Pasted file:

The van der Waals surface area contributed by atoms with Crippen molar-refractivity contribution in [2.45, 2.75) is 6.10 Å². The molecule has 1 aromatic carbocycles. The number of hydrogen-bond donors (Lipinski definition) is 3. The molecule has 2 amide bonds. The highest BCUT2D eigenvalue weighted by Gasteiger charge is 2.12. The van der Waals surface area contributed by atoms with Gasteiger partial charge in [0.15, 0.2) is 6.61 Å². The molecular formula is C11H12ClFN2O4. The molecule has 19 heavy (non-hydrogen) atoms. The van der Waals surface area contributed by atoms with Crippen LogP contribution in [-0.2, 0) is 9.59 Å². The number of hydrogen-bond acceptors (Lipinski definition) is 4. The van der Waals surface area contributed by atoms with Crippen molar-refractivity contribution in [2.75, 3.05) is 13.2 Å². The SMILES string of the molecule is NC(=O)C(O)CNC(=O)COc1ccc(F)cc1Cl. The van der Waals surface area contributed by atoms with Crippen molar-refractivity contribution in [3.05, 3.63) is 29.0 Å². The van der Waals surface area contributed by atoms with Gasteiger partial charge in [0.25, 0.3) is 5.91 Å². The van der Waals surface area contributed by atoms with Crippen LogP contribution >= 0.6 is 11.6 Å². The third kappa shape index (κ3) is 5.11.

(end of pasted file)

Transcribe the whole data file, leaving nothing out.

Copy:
The van der Waals surface area contributed by atoms with Crippen molar-refractivity contribution in [2.45, 2.75) is 6.10 Å². The molecule has 1 aromatic carbocycles. The number of hydrogen-bond donors (Lipinski definition) is 3. The molecule has 2 amide bonds. The highest BCUT2D eigenvalue weighted by Gasteiger charge is 2.12. The van der Waals surface area contributed by atoms with Gasteiger partial charge in [0.15, 0.2) is 6.61 Å². The molecular formula is C11H12ClFN2O4. The molecule has 19 heavy (non-hydrogen) atoms. The van der Waals surface area contributed by atoms with Crippen LogP contribution in [-0.2, 0) is 9.59 Å². The number of hydrogen-bond acceptors (Lipinski definition) is 4. The van der Waals surface area contributed by atoms with Crippen molar-refractivity contribution in [2.75, 3.05) is 13.2 Å². The SMILES string of the molecule is NC(=O)C(O)CNC(=O)COc1ccc(F)cc1Cl. The van der Waals surface area contributed by atoms with Crippen molar-refractivity contribution in [3.05, 3.63) is 29.0 Å². The van der Waals surface area contributed by atoms with Gasteiger partial charge in [0.25, 0.3) is 5.91 Å². The van der Waals surface area contributed by atoms with Crippen LogP contribution >= 0.6 is 11.6 Å². The third kappa shape index (κ3) is 5.11.